We would like to point out that, as the previous version, people apply the hydrodynamic model for hadron production that was originally developed by Landau [13] and Belen’kji and Landau [14]. Subsequently other researchers have extended the model [15–20], always based on an expanding central source for the produced particles in the rapidity/pseudorapidity space. The variance of this Gaussian source in Landau’s original work is in the pseudorapidity space and later works in the rapidity space. Generally, the variance of this Gaussian source is related analytically to the logarithm of the center-of-mass energy and the speed of sound. Hence the speed of sound can in principle be inferred from a comparison of calculated (pseudo)rapidity distributions with data given this particular model. We think that the application of Gaussian source in the rapidity space is a revision of that in the pseudorapidity space. Therefore, the Gaussian rapidity distribution is used in the present work.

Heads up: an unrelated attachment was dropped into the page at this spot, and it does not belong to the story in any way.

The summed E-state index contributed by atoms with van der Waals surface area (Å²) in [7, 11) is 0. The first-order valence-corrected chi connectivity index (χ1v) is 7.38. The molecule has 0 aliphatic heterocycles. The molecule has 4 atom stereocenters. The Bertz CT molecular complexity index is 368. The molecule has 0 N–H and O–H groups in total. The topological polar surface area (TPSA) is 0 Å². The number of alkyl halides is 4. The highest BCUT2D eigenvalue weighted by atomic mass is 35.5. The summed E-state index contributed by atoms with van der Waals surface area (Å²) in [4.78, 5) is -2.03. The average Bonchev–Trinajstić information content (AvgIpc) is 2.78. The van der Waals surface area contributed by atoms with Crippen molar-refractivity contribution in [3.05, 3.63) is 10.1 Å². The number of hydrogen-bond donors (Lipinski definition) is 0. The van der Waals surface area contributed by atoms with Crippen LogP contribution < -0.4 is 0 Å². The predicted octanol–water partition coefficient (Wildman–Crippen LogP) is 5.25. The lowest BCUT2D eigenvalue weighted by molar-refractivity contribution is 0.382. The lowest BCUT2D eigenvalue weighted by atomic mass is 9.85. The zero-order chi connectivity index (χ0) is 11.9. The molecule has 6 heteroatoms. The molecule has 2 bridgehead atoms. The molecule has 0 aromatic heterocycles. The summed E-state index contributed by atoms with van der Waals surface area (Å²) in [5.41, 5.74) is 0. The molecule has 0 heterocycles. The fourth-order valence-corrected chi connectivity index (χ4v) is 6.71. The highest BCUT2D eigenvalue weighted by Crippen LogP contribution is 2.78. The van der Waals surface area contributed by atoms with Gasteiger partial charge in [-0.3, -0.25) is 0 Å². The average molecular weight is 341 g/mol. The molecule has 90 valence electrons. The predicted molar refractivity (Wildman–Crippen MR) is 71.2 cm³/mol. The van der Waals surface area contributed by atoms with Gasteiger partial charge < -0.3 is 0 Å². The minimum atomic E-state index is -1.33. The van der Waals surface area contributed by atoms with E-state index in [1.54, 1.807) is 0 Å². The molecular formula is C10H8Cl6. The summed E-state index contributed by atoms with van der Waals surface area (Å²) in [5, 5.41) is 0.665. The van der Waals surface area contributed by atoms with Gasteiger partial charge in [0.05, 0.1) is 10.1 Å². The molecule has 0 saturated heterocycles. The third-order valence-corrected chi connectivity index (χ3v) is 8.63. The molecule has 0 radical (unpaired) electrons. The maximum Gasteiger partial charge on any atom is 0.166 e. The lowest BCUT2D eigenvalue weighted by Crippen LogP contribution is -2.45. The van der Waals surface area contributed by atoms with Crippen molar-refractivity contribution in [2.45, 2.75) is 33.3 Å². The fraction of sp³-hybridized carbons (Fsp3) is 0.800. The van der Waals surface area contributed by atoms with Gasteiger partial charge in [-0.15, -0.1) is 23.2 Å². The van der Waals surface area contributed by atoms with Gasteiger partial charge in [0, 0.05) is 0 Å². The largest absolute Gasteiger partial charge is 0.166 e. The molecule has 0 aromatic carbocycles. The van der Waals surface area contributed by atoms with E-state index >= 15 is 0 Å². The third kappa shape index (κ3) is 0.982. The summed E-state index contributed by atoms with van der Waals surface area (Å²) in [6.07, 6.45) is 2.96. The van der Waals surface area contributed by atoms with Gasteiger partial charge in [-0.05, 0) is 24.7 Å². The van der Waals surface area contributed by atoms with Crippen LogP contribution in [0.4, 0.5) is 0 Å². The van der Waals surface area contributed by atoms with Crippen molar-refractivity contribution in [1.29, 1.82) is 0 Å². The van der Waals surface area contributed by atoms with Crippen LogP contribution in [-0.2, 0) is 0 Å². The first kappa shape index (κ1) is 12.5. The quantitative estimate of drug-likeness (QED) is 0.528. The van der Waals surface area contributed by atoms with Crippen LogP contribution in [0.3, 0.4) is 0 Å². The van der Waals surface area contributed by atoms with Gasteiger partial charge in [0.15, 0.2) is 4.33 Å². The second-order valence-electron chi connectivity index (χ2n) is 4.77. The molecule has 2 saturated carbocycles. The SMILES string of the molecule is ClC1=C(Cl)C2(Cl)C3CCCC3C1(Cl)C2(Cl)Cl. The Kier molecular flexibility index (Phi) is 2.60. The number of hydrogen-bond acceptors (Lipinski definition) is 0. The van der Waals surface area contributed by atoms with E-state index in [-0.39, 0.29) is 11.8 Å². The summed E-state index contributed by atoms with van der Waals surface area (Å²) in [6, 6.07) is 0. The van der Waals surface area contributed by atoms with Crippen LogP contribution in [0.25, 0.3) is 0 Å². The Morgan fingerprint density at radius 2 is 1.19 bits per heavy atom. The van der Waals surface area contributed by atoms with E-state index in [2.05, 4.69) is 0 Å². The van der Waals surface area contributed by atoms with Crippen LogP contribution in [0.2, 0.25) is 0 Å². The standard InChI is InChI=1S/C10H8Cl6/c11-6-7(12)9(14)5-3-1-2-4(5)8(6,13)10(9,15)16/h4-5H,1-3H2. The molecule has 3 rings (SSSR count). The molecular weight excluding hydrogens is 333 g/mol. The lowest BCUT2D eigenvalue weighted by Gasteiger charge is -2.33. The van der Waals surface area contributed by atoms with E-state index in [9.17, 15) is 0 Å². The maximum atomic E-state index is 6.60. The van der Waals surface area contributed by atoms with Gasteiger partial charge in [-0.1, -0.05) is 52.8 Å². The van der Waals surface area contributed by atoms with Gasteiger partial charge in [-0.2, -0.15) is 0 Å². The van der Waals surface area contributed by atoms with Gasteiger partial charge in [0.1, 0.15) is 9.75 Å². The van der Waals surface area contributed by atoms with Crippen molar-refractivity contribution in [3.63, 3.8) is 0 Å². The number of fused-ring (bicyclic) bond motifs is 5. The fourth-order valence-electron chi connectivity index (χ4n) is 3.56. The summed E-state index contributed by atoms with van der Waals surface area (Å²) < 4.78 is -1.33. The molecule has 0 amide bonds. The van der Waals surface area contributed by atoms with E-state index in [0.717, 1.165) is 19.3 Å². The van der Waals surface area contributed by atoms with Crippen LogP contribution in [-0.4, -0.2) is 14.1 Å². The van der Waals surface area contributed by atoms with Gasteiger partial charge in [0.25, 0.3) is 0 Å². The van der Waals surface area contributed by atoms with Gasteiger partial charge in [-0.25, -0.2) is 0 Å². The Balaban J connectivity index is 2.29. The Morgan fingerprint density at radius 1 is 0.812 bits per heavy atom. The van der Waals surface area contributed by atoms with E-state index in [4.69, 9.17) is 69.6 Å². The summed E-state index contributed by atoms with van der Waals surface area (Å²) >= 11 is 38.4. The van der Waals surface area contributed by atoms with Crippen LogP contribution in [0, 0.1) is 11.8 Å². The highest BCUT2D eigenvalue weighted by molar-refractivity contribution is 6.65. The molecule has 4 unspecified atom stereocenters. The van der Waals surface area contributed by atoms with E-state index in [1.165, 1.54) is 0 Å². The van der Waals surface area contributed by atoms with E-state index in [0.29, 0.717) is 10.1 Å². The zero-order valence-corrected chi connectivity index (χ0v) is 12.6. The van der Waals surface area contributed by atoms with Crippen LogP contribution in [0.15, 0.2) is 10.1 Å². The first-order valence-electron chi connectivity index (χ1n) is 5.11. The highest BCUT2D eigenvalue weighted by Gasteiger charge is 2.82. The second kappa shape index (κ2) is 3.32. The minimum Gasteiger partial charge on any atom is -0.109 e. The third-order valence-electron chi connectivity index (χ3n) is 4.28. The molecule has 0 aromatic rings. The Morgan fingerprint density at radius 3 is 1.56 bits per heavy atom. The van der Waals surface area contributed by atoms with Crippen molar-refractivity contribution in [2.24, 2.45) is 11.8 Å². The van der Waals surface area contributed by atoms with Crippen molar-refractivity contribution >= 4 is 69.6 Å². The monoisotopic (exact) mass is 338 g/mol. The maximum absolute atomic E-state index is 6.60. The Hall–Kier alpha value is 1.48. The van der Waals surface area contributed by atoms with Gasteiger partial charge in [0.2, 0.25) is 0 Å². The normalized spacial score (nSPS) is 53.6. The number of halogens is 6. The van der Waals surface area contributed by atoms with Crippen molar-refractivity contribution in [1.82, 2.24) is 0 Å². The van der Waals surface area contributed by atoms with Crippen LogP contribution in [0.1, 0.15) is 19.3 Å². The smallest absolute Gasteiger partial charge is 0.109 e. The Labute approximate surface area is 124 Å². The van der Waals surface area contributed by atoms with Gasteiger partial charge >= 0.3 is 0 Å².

In addition, according to the Landau hydrodynamic model [13–21], in hadron-nucleus and nucleus-nucleus collisions, the number and energy of primary hadrons, which form an ideal liquid, fluctuate from event to event. Therefore, in already formed ideal liquid in laboratory system, the (pseudo)rapidity of its center-of-mass also fluctuates on the (pseudo)rapidity scale. The total inclusive distribution is then the sum of Gaussian distributions with different centers and widths, and the shape of the inclusive distributions differs from the form of a Gaussian distribution, in the laboratory system. These situations are changed in the center-of-mass system, where the mentioned centers are the same, and the mentioned widths fluctuate slightly from event to event within a given centrality range. Because our calculation is performed in the center-of-mass system and for the given centrality ranges in most cases, we will not take into account the fluctuations of the center and width of Gaussian distribution for the central source from event to event for the purpose of convenience. Even if for a few minibias samples and emulsion experiments in the laboratory system, our treatment gives an average for different events. For the target and projectile sources in their respective rest frames, we will not take into account the fluctuations of the center either, and the width is fixed due to isotropic emission and given temperature.